Before we start I would like to point out that I’m doing generalizations here and I’m sure that there are exceptions to what I’m saying in this post. There are different approaches to the junior and senior developers. What you can ask a senior you don’t ask a junior. I’m just writing about what has happened to me.
The most common thought about good developers I have ran to is that they are very rare to find on the market, because they always have great jobs and when they change it it’s really fast because they get to pick a company and not the other way around. My case is very different - (Guess I’m no good, huh?) - I like to be in the market and I like to know what’s out there. If I see a really good job offer I will maybe go and talk to them not because I’m not happy with my job, but because I’m simply curious about the market and how things are changing. At least once a year I make a campaign and go to a series of different interviews. This gives me a knowledge of:
- How are the salaries changing
- Whats the tendency in term of technologies
- If there are any new cool companies around
There’s more. By practicing interviewing you get to be a better interviewee, which basically means, you’ll find it less stressful to be in an interview and can negotiate better.
On to the main topic!
I have been working in Poland for five years as a programmer. It means I went to a couple of interviews each year. I don’t think that I’ve changed jobs too often: at the first company I’d spent one and a half year, at the second little over two years and a year at the third. Right now I’m working in London where I’ve been to a couple interviews when I was considering a move. I find that interviews in Poland and The UK have the same structure:
- Theoretical questions
- Practical excercises
- Negotiating a deal
But boy, there are differences!
If you want to apply for a job in Poland all you need is only a CV full of buzz words that match the specific position. If you’re applying for a .NET role than just type every .NET-specific buzz word you know. It’s also nice if you have some experience. That’s all you need to get to an in person meeting. Sometimes there is a phone screening with some trivial questions like: the difference between interface and abstract class.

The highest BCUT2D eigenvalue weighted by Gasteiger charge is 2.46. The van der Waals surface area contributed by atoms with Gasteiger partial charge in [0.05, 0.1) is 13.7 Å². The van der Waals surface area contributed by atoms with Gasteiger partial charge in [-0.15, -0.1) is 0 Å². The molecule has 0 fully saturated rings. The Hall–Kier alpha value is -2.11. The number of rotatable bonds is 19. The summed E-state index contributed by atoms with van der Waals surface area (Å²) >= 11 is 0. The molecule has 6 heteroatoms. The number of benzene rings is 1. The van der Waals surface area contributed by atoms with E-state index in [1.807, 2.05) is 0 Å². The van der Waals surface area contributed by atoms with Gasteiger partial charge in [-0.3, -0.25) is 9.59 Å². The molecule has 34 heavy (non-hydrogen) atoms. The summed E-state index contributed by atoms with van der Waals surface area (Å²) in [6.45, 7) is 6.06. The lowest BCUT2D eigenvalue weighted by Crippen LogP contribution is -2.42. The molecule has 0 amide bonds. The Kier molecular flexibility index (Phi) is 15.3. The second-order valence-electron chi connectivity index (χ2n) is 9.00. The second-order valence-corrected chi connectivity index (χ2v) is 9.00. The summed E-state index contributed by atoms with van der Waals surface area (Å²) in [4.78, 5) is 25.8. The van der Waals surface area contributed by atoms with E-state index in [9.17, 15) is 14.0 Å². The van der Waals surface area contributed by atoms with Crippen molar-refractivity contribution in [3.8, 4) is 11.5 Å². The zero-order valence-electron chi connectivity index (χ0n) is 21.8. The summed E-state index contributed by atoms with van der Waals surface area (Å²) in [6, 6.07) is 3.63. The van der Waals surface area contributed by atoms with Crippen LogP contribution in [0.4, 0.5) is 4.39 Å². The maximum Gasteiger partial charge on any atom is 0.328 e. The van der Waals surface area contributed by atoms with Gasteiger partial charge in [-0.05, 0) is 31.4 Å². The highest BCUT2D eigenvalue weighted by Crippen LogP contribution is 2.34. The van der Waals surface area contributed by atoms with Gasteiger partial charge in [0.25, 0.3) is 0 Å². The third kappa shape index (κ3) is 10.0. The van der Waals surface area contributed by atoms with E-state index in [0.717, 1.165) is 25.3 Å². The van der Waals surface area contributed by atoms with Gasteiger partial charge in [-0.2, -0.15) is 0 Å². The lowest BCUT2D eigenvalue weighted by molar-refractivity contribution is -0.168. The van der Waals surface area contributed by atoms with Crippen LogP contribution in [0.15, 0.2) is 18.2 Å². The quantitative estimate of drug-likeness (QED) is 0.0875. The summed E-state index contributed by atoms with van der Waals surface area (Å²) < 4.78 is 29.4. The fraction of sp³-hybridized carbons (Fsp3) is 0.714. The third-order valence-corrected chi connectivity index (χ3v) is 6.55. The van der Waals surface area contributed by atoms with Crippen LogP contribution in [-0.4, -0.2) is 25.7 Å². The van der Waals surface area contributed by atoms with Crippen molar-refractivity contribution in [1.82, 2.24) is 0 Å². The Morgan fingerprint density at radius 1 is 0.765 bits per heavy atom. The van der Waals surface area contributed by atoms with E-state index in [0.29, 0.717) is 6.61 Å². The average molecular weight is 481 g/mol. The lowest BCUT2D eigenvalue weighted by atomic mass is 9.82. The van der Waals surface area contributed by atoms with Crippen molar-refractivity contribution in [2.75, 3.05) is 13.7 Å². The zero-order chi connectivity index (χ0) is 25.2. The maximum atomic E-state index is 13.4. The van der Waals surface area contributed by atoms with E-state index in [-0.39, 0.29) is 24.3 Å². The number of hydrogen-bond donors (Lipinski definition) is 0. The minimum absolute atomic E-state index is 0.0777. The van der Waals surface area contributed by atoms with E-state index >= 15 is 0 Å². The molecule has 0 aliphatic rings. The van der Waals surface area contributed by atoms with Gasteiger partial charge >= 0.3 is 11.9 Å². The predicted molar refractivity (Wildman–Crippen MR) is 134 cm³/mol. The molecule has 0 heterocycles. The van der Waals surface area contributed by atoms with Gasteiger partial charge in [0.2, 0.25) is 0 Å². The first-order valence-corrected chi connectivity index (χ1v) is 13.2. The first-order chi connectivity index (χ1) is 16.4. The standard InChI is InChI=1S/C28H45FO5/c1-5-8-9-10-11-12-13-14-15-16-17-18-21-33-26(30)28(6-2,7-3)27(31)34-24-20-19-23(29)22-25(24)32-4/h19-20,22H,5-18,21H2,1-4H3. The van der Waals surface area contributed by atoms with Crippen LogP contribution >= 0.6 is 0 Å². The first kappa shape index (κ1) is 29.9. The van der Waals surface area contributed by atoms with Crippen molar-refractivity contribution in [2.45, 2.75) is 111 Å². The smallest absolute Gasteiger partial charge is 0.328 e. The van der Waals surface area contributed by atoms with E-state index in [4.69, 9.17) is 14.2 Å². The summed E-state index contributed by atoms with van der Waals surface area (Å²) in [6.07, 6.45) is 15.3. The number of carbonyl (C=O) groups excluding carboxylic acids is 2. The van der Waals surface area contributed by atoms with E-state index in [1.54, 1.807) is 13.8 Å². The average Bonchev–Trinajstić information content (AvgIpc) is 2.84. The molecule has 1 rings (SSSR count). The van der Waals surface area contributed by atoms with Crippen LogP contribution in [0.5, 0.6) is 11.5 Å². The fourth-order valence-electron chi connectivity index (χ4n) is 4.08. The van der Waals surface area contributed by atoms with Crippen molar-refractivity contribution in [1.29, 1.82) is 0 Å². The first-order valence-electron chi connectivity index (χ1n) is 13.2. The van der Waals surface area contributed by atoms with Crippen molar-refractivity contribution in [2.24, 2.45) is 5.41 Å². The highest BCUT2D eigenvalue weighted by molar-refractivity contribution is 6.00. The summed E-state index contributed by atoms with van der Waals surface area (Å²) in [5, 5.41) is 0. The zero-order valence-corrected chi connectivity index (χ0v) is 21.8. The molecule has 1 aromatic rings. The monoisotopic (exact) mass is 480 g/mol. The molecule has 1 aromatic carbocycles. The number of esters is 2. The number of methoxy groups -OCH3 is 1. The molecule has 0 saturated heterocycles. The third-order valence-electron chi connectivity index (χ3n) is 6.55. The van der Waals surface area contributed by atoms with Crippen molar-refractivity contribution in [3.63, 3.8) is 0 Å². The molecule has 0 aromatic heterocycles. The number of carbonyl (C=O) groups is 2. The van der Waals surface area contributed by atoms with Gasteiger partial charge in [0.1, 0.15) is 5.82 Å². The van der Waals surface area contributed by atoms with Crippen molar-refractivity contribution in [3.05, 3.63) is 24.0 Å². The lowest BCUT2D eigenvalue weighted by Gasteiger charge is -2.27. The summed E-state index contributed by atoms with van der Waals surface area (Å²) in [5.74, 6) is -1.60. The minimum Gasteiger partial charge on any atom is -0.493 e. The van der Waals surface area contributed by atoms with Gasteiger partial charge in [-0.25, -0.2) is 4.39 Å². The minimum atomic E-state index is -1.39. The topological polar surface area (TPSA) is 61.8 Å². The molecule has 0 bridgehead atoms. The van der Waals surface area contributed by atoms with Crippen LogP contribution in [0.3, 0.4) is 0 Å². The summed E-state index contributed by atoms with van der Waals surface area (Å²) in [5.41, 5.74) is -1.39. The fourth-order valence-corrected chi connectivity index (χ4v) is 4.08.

Note that the Polish employer really doesn’t have any real measurement on your skills and interests at this point. You can pass phone screening by googling most frequent questions on stackoverflow.
I was applying to The UK via a recruitment agency so they helped me to get here. They’ve been advising me on what I have to do. I’ve noticed that the CV is the least important in all of this. You need to write a good covering letter and pass equally easy phone screen as in Poland. This may seem easy, but the writing of the letter is a tricky one. First of all you need to show that you know how to write and communicate your ideas. I believe this is one of the most important skills any good engineer should have to be able to I/O with the business. Secondly, you need to show that you care about your work. That you are passionate and that you spend time after hours on some home programming projects.
By reading the covering letter a UK employer has some understanding about the candidate’s mindset, in comparison to the Polish one.
The theory questions in the interview are very similar on both sides. Only one thing. In Poland they were asking a lot of “AHA!” questions and checking if you know Books Online by heart. Except from that both Polish and British interviews are pretty much the same. Some design questions, patterns, practices and general discussion on programming.
In both countries you will do something on the whiteboard. In Poland it’s very rare to sit in front of the computer and do a pair programming task. Even if you do, it’s very likely to be a for-loop with some string manipulation. Pair programming happens very often in The UK. You read the spec and do some TDD development. This helps to verify if you can take the lead or you have to be lead by hand. I think it’s a big difference because UK version is more practical: There is a problem, a methodology and a discussion. You either show you know what you’re doing or not.
While it’s very simple in The UK, it’s not so straight forward in Poland. In The UK what happens is: you say what you need, they say how much they can give you, it’s all in the open. You probably know the place’s salary range from the job advertisement. In Poland though, it can be very different. First of all, very few employers disclose the salary range. You always have to ask around or guess. Very often I would go through the entire recruitment process and then get disappointed because the employer’s maximum wage was half of what I was making. Total waste of time. Other time they will ask you how much would you like and then just disappear without any feedback.
At the beginning of my career when I was at an interview I was worried “what if I ask for too much? They won’t give me an offer!”. It’s a pressure. There was a simple way to change my mindset: not getting an under paid job is a bigger win than getting well paid one. Unless you are desperate of course. Thankfully I never was. Don’t be afraid to ask for too much.
When I was writing this article I was trying not to judge anyone. Mainly because there is an exception to every rule. I simply can’t stand the level of culture in Poland when it comes to salary negotiation and I really like The UK’s standards and transparency.
I just want to point out that I believe that in Poland an average employer is a nightmare and an exception one is a very good work place.
Right now I also believe that in The UK the situation is opposite.
Time will verify.